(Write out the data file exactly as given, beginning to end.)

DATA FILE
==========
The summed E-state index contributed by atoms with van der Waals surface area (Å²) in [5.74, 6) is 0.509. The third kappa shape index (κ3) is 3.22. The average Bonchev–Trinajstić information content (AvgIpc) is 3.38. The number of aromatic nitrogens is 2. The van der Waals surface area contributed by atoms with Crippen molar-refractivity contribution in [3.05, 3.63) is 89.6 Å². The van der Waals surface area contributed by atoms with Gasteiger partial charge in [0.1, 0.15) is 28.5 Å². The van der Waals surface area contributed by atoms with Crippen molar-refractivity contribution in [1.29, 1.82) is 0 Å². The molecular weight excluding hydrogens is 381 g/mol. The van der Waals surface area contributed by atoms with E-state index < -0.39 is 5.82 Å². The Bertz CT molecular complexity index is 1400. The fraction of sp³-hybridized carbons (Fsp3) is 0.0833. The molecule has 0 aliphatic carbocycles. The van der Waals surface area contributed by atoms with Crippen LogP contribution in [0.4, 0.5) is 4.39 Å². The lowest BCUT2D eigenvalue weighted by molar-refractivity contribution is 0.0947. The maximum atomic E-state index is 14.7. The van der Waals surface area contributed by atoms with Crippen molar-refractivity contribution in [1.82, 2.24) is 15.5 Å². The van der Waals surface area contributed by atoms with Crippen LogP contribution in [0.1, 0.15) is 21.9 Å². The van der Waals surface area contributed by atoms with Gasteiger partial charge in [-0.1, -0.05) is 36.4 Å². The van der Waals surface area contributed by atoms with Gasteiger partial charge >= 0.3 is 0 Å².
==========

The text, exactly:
The summed E-state index contributed by atoms with van der Waals surface area (Å²) in [5.74, 6) is 0.509. The third kappa shape index (κ3) is 3.22. The average Bonchev–Trinajstić information content (AvgIpc) is 3.38. The number of aromatic nitrogens is 2. The van der Waals surface area contributed by atoms with Crippen molar-refractivity contribution in [3.05, 3.63) is 89.6 Å². The van der Waals surface area contributed by atoms with Gasteiger partial charge in [0.1, 0.15) is 28.5 Å². The van der Waals surface area contributed by atoms with Crippen molar-refractivity contribution in [1.29, 1.82) is 0 Å². The molecular weight excluding hydrogens is 381 g/mol. The van der Waals surface area contributed by atoms with E-state index < -0.39 is 5.82 Å². The Bertz CT molecular complexity index is 1400. The fraction of sp³-hybridized carbons (Fsp3) is 0.0833. The molecule has 0 aliphatic carbocycles. The van der Waals surface area contributed by atoms with Crippen LogP contribution in [0.4, 0.5) is 4.39 Å². The lowest BCUT2D eigenvalue weighted by molar-refractivity contribution is 0.0947. The maximum atomic E-state index is 14.7. The van der Waals surface area contributed by atoms with Crippen molar-refractivity contribution in [1.82, 2.24) is 15.5 Å². The van der Waals surface area contributed by atoms with Crippen LogP contribution in [0.1, 0.15) is 21.9 Å². The van der Waals surface area contributed by atoms with Gasteiger partial charge in [-0.1, -0.05) is 36.4 Å². The van der Waals surface area contributed by atoms with Gasteiger partial charge >= 0.3 is 0 Å².